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  1. Hyderabad Metro: One of world’s largest infra projects deadline pushed to Dec 2018; here’s why

Hyderabad Metro: One of world’s largest infra projects deadline pushed to Dec 2018; here’s why

Unfortunately, delay in execution, the traditional bugbear of infrastructure projects in India, has seen the Metro project miss its July 2017 deadline, with Larsen & Toubro...

By: | Updated: June 8, 2016 9:44 AM
More disappointment was in store for Hyderabad's residents when the plan to operationalise a ready stretch in June was postponed.(Representative Image)

More disappointment was in store for Hyderabad’s residents when the plan to operationalise a ready stretch in June was postponed.(Representative Image)

It is billed as one of the largest infra projects in the world to be built on a public-private-partnership (PPP) basis. When ready, the Hyderabad Metro would constitute a critical component of the Telangana state capital’s emergence as a global city.

Unfortunately, delay in execution, the traditional bugbear of infrastructure projects in India, has seen the Metro project miss its July 2017 deadline, with Larsen & Toubro, the private sector partner, announcing weeks ago that the project would be done and dusted only by December 2018. More disappointment was in store for Hyderabad’s residents when the plan to operationalise a ready stretch in June was postponed.

Comprising three high-density traffic corridors stretching over 72 km, the Metro project was originally estimated to cost R14,132 crore, with 90% of the money being invested by Larsen & Toubro and the balance by the Union government.

The delay of 18 months has resulted in a cost overrun of R3,000 crore. As of now, 60% of the project work is done. “In an urban infrastructure project, there is always a point of no return. Up to that point, you can try to complete it. Because of various reasons, the project is getting delayed beyond that,” says VB Gadgil, the outgoing MD & CE of L&T Metro Rail (Hyderabad) Ltd (LTMRHL) who, after helming the project all these years, has had to leave because of superannuation.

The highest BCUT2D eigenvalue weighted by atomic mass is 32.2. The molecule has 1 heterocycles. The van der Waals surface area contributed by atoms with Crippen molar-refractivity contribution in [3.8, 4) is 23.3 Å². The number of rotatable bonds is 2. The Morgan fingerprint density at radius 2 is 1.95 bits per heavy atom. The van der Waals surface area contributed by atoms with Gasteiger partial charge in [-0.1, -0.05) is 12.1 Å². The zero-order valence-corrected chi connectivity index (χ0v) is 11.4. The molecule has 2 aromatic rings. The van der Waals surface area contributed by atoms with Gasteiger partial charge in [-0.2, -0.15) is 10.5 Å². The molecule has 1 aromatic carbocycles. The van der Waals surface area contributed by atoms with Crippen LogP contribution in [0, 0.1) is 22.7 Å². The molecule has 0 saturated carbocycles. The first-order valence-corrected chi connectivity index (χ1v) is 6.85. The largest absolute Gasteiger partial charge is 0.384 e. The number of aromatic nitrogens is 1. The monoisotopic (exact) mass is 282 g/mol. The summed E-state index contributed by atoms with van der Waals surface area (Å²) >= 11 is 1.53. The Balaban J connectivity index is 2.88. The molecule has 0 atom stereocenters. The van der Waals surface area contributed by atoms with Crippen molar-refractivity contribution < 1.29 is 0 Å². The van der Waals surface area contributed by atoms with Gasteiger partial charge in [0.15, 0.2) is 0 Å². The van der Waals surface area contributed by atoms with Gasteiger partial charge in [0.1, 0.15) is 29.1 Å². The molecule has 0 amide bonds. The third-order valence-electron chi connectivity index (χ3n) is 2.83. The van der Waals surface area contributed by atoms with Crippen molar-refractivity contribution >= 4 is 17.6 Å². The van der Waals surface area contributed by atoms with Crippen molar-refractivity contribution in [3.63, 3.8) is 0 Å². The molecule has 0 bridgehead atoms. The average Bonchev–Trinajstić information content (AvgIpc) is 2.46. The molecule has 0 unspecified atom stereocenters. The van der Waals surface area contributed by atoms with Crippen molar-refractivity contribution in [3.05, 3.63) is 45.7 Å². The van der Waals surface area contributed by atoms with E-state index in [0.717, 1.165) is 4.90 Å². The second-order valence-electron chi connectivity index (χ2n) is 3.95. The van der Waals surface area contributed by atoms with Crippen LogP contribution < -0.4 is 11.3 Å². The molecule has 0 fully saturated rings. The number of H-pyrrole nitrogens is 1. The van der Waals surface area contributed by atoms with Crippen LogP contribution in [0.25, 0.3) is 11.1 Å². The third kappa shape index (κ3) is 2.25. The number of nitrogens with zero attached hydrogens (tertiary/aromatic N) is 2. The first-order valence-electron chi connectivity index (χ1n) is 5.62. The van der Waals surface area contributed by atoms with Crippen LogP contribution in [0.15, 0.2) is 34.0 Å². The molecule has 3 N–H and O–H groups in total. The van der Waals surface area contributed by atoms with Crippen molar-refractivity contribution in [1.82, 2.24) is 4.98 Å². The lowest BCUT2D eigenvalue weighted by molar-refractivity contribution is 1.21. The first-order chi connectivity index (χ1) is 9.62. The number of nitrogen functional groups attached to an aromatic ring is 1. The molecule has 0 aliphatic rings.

L&T says it is in talks with the Telangana government over the financial implications of the delay. “The project is moving forward. It’s a complex model and let us see how it evolves,” says SN Subrahmanyan, deputy managing director and president of L&T.

Shivanand Nimbargi, the new MD of LTMRHL, is optimistic though, saying, “we are in talks with all the stakeholders to make the project viable.”

On the probability of the project being further delayed, L&T executives are tight-lipped. Ditto for the Telanagana government though a senior official who did not wish to be named says the government has sent out a firm message to L&T in this connection.

Critics of the project opine that the delay could have been avoided with better planning. Sources in the know also say the concessionaire is looking to sell the asset as it does not have the expertise to run Metro rail, though no one was willing to go on record on the matter.

If things go as per the revised schedule, the first section of the project is likely to be operationalised in September-October this year. Another

20 km-stretch is likely to be completed by June 2017.

Commenting on the delay, NVS Reddy, MD, Hyderabad Metro Rail Ltd (HMRL)— a special purpose vehicle set up by the state government for the project—says, “Implementing an ambitious infrastructure project is very difficult in India, which is yet to shed its socialistic ways. The project had a bad start in 2008 when the Maytas bid failed; fresh bidding took place in 2010, with the project finally getting under way only in 2012.”

“We are trying to give engineering solutions to social problems but had to face long waiting periods,” Reddy, IAS, says. Some approvals took a long time to materialise—nearly eight years from the railways, four years from the defence authorities, three years from NHAI.

The project has had to face resistance from civil rights groups, traders, local residents, and political parties, as also criticism over the choice of the concessionaire and the final layout. The authorities had to deal with as many as 200 court cases—fortunately, 190 of these have been resolved.

There are other challenges that the project faces, like inter-modal integration with feeder services, developing retail near stations, parking spaces, single ticketing system, etc—significantly, the city’s Multi-Mode Transport System (MMTS) didn’t take off as planned because of lack of proper feeder services.

On the positive side, the Hyderabad Metro would be introducing state-of-the-art systems and technologies including CBTC (communication-based train control), a first in India; 16 field AFC (automatic fare collection) systems with NFC (near field communication) technology; and ultra modern rail coaches.

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